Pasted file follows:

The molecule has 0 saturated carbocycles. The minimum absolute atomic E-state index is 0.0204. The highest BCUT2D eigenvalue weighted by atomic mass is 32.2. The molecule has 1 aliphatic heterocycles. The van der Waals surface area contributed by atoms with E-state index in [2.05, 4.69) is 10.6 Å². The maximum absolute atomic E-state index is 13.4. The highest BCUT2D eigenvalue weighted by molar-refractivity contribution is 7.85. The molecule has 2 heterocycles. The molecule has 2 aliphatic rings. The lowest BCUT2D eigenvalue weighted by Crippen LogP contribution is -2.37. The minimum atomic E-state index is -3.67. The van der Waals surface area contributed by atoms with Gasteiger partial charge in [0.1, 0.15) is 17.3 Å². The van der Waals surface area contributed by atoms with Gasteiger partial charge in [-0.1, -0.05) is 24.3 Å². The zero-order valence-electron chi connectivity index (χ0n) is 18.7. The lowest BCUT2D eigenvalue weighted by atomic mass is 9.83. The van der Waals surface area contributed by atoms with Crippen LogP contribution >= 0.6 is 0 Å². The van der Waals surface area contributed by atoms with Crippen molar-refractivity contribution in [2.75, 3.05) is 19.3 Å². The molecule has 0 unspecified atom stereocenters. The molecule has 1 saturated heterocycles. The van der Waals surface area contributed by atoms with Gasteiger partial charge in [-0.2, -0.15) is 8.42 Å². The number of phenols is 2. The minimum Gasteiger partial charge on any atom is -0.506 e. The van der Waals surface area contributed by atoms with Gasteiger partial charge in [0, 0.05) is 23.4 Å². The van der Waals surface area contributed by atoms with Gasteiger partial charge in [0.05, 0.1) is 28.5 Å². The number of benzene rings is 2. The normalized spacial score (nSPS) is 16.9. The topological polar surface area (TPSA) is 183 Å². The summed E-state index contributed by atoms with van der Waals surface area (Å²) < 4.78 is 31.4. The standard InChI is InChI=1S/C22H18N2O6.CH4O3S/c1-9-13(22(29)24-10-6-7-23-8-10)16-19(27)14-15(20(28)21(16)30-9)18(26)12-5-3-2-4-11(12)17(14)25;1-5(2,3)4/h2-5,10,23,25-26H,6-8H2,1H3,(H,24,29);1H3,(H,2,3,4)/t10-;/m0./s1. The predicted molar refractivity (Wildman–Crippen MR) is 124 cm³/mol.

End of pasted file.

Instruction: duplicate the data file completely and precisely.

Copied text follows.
The molecule has 0 saturated carbocycles. The minimum absolute atomic E-state index is 0.0204. The highest BCUT2D eigenvalue weighted by atomic mass is 32.2. The molecule has 1 aliphatic heterocycles. The van der Waals surface area contributed by atoms with E-state index in [2.05, 4.69) is 10.6 Å². The maximum absolute atomic E-state index is 13.4. The highest BCUT2D eigenvalue weighted by molar-refractivity contribution is 7.85. The molecule has 2 heterocycles. The molecule has 2 aliphatic rings. The lowest BCUT2D eigenvalue weighted by Crippen LogP contribution is -2.37. The minimum atomic E-state index is -3.67. The van der Waals surface area contributed by atoms with Gasteiger partial charge in [0.1, 0.15) is 17.3 Å². The van der Waals surface area contributed by atoms with Gasteiger partial charge in [-0.1, -0.05) is 24.3 Å². The zero-order valence-electron chi connectivity index (χ0n) is 18.7. The lowest BCUT2D eigenvalue weighted by atomic mass is 9.83. The van der Waals surface area contributed by atoms with Crippen LogP contribution >= 0.6 is 0 Å². The van der Waals surface area contributed by atoms with Crippen molar-refractivity contribution in [2.75, 3.05) is 19.3 Å². The molecule has 0 unspecified atom stereocenters. The molecule has 1 saturated heterocycles. The van der Waals surface area contributed by atoms with Gasteiger partial charge in [-0.2, -0.15) is 8.42 Å². The number of phenols is 2. The minimum Gasteiger partial charge on any atom is -0.506 e. The van der Waals surface area contributed by atoms with Gasteiger partial charge in [0, 0.05) is 23.4 Å². The van der Waals surface area contributed by atoms with Gasteiger partial charge in [0.05, 0.1) is 28.5 Å². The number of benzene rings is 2. The normalized spacial score (nSPS) is 16.9. The topological polar surface area (TPSA) is 183 Å². The summed E-state index contributed by atoms with van der Waals surface area (Å²) < 4.78 is 31.4. The standard InChI is InChI=1S/C22H18N2O6.CH4O3S/c1-9-13(22(29)24-10-6-7-23-8-10)16-19(27)14-15(20(28)21(16)30-9)18(26)12-5-3-2-4-11(12)17(14)25;1-5(2,3)4/h2-5,10,23,25-26H,6-8H2,1H3,(H,24,29);1H3,(H,2,3,4)/t10-;/m0./s1. The predicted molar refractivity (Wildman–Crippen MR) is 124 cm³/mol.